Print on Demand

by Vijay - Date: 2007-03-19 - Word Count: 689 Share This!

There's no one answer, and some POD operations may have more than one kind of printer or press. In the past three segments of

this article, we caught an overview of the market, took a step back and looked at alternatives to digital presses, and

examined the many ways printers find their way into the POD market. We wrap up this series with a look at how some of these

choices are holding up to demand, and how to decide if an investment in a POD solution is right for you.

For short run, full color offset output that's economical and uncomplicated, there is a role for DI and its filmless cousin,

computer-to-plate (CTP) printing. A four-color offset DI press exposes printing plates

on the press itself. CTP produces printing plates directly from the computer without requiring film as an intermediate step.

The DI market saw a lot of change this year. Mainstay Presstek moved to a more direct role, while another leader, Heidelberg,

edged away from DI toward CTP. Presstek went from OEM to system manufacturer with the Presstek 52DI. It uses Zero Transfer

Printing for extremely accurate color registration on a wide range of stocks.

Where Heidelberg Is Headed

Citing falling placements, Heidelberg has largely taken itself out of the DI picture and will stop manufacturing its

Quickmaster DI and Speedmaster 74 DI products but will offer remarketed units. Refurbished DI presses provide a path to

four-color work for smaller shops that can't afford both a new press and CTP.

Far from abandoning POD, Heidelberg feels well positioned in the market. "Heidelberg

offers a variety of prepress, press, and post-press solutions that can meet the capacity of shops of all sizes," says Joerg

Daehnhardt, Heidelberg director of product management. "The recent announcement of the new two-up Suprasetter and workflow

targeted at smaller shops underlines the importance that Heidelberg places on this market segment." Heidelberg believes

Anicolor inking unit will dramatically reduce make ready time and reduce waste by 90 percent, according to an InfoTrends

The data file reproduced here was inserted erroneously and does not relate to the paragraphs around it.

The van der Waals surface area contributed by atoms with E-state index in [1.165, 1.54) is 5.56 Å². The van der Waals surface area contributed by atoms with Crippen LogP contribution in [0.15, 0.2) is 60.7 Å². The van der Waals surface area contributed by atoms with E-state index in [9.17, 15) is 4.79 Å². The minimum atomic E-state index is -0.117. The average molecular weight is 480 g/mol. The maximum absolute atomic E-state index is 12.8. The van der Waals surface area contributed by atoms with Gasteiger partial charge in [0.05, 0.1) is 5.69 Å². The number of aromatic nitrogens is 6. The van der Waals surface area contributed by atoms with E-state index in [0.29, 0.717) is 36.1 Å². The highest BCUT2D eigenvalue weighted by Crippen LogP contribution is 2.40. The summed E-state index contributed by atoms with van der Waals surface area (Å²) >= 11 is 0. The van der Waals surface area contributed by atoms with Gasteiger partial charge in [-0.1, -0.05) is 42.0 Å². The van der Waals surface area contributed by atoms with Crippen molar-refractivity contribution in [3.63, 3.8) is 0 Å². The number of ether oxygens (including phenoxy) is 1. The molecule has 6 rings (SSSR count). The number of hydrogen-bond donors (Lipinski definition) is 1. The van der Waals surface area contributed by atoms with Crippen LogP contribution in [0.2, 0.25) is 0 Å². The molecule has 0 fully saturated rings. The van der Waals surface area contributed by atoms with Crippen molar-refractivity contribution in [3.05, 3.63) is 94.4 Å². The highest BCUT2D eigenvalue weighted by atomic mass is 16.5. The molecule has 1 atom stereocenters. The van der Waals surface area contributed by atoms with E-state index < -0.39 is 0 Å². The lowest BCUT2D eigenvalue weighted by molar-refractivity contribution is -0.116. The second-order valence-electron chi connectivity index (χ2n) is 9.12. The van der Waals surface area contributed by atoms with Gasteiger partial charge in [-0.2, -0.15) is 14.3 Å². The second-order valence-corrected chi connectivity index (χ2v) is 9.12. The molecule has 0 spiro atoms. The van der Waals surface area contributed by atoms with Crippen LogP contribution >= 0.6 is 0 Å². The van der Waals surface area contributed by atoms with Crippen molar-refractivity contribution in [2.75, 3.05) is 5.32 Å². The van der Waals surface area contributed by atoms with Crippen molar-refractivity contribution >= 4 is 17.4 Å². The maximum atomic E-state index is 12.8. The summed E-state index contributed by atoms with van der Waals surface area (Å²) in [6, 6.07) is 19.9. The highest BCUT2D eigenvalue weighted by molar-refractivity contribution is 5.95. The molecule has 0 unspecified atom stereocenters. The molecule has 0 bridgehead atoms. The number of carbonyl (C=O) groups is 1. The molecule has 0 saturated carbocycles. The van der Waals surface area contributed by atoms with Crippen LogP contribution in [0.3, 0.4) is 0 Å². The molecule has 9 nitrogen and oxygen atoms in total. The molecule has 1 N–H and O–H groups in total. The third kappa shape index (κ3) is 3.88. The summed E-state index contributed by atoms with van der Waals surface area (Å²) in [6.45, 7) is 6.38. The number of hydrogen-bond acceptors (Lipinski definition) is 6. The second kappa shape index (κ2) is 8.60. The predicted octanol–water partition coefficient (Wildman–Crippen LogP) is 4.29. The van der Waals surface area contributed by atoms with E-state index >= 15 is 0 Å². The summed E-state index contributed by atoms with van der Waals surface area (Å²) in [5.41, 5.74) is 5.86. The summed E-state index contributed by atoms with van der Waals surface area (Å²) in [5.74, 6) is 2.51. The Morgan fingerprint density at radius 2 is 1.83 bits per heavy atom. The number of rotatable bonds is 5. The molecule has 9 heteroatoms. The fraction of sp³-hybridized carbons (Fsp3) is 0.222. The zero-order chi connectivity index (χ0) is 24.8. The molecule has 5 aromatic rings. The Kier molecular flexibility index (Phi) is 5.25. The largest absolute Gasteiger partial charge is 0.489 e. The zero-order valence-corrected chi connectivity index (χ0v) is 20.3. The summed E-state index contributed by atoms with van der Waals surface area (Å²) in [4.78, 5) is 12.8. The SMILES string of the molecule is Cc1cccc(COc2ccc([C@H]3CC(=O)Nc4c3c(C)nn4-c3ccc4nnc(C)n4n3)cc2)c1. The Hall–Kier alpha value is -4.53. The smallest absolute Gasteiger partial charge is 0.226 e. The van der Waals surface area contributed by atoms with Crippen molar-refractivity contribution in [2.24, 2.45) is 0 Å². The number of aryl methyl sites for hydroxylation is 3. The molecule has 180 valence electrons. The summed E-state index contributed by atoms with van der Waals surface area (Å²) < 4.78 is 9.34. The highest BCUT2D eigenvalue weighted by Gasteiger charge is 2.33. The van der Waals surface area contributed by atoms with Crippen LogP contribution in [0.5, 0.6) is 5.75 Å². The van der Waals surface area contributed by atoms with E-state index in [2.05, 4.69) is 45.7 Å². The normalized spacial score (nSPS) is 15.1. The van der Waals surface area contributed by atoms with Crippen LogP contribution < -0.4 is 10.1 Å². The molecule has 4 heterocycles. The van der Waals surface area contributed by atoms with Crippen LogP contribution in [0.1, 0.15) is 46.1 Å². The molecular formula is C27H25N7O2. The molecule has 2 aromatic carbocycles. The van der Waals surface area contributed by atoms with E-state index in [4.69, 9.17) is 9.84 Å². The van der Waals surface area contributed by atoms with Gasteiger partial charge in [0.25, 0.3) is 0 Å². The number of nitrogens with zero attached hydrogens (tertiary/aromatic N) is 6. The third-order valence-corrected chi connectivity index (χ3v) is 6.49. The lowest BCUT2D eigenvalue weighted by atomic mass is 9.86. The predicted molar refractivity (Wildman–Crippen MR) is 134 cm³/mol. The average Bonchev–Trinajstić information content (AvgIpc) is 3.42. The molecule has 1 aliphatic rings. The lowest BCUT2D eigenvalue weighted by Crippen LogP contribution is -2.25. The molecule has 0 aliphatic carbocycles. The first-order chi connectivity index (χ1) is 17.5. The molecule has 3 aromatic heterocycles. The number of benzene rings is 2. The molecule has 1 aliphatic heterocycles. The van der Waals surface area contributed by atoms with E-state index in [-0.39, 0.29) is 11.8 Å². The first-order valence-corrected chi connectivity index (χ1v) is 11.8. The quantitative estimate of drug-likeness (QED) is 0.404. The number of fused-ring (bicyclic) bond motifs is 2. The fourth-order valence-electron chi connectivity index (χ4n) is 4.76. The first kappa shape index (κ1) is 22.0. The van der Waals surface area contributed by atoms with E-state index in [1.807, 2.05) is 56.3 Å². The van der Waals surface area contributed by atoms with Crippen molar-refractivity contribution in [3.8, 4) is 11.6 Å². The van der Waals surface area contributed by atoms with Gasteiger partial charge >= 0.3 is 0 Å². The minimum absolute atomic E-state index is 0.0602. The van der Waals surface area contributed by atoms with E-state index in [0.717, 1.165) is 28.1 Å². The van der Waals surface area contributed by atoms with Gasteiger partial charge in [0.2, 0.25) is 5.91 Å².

analysis of the direct-to-press sector.

Plenty of Players

That still leaves plenty of DI players like Kodak, Ryobi, RISO, and Screen. "Our focus on high speed, low cost output will

increase our application appeal across many areas of POD," says David Murphy, RISO director of duplicator business. "Our

high-speed color printers and printer-duplicators have many press capabilities, but don't require press operators."

RISO's printer-duplicators can produce spot color for approximately a half-cent per impression and print at up to 180

ppm. They print on most media weights and envelope sizes. "The ‘sweet spot' applications for our high-speed color printers

include full-color imaging in addition to monochrome and spot color. These applications aren't driven by run length and may

include variable data," Murphy says.

A Contrarian View

George Alexander, longtime chronicler of the digital marketplace and now with the PODi

organization, remains cautious about the role of DI in POD. "DI presses have never really found a home in the market," he

states. "The only real opportunity for DI technology to gain market share, in my opinion, is to exploit its relative ease of

use. Conventional presses require skilled operators and have a long learning curve. DI presses are largely automated, and

operators don't need to know about plate registration, ink and water balance, dot gain, ink key settings, and the like."

"This suggests a market among fast-growing digital-only printers who need the capacity for longer runs. Once a toner-based

shop starts to receive a lot of jobs in the 3,000- to 10,000-impression range, offset printing becomes attractive, and a DI

press is a much better fit for that environment than a conventional press." To reach this market, he says vendors need to

call on prospects outside their traditional commercial printing market. "That's really the only opportunity I can see, and

that market will only last as long as high-quality digital color devices remain comparatively slow and expensive to


Is there a place for offset-type systems in print on demand? It depends on who's doing the talking, or maybe who's doing the

selling. Next week, we feature our third segment to the series, focused on the many ways digital printers find their way to


Related Tags: digital printing, indoor, poster printing, banner printing, ondemand printing, same day printing, plan priting

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